John Cena had become Superman by the late 2000s. He was unbeatable, he would use the same generic moveset to defeat every single opponent. He would get beat up for a while and then come back with the 5 moves of doom & end it. John Cena is a great performer but after a while it felt like there were no stakes for the character, there was no anticipation, John Cena wins in the end. The odds were always "stacked against him" which after a certain point quite literally meant nothing because regardless of what happened in the story, John Cena would win at the end, it was as anticipating as a power rangers episode. The vocal fans begged for John to change, for years, but he never did, because it always worked.

John Cena as a brand had become a titan for the WWE. Nobody sold as much merchandise, or had as much marketability. His catchphrases were ideologies that would make him the most requested Make-A-Wish celebrity of all time. John Cena carried the company on his back, he was on cereal boxes, and that meant keeping him over, night after night, against all challengers. In hindsight I admire John Cena as a performer, but as an angsty teenager I booed John Cena's guts at every live show.

I spent my parents' hard earned cash to scream Cena Sucks at the top of my lungs every chance I could, because I love pro wrestling & despite being the highlight of most shows, as CM Punk would go on to describe, at that time, John Cena as a concept represented everything that hardcore fans of the art of professional wrestling, that weren't 6 years old, were starting to hate about WWE’s product.

On June 27, 2011, in a now infamous promo, CM Punk took the microphone & said everything hardcore professional wrestling fans felt about what WWE was doing to it, in a way I wouldn’t have been able to articulate as a 12 year old at the time. CM Punk talked about John Cena as the metaphor for this banal, generic, rhythmic, unambitious, uncreative, mass produced, sports entertainment product that WWE had become at that time, & due to Vince Mcmahon's monopoly of the industry, what professional wrestling had become.

CM Punk was actually leaving the company, he aired out his grievances in a shoot promo that was then recuperated back into a storyline, it blended reality & fiction in a way that would make Vince Russo proud. The feud led to the highlight of both men's careers in a now legendary 5 star match at Money In The Bank 2011.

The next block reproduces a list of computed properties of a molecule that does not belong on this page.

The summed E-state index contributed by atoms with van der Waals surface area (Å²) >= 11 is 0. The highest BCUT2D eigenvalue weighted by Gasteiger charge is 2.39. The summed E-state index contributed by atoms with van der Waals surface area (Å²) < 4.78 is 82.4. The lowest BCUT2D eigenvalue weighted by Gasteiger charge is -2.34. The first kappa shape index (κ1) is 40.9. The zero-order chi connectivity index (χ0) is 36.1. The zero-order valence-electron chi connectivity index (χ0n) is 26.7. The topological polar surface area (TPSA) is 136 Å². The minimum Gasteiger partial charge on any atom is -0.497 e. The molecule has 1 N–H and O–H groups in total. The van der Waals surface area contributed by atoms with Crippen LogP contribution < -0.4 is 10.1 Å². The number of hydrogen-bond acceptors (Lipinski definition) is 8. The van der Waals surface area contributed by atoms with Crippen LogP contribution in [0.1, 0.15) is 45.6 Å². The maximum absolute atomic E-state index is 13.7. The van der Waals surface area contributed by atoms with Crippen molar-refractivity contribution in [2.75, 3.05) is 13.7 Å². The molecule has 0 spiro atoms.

John Cena represented so much more than the performer or character, because John Cena is an incredible performer. John Cena is an idea that is prevalent in every industry after a level of monopolization. Everyone gets comfortable, the staff gets bigger, the attention to detail leaves & there’s no reason to work as hard on the product & innovate, you can just go from 1 camera to 3 cameras, they'll still buy the phone. The goal goes from being passionate about what you’re doing & telling the best stories, to a business that’s there to make money & sell product, & it showed in how it treated various performers & storylines around John Cena.

Competition breeds excellence, iron sharpens iron, when WCW was actively opposing the WWF, & kicking their ass on a weekly basis, it created some of the most creative television in history & reached unparalleled levels of success. The infamous Monday Night Wars were very real. Every member of each brands roster took the feud extremely personally, their own friends were being poached, their livelihoods were at risk & it led to each person vying for a main event spot to up their game tenfold, guys like The Rock, Stone Cold Steve Austin, Mick Foley, Chris Jericho, Undertaker and Triple H put their bodies on the line every week in order to keep WWF on top, the wrestlers were given more creative freedom & leeway to perform, it was war time & everyone from the writers to management acted like it. Then Vince ran WCW out of business, poached all of their talent and proceeded to bury them for the next 30 years, and the WWE no longer had a reason to innovate.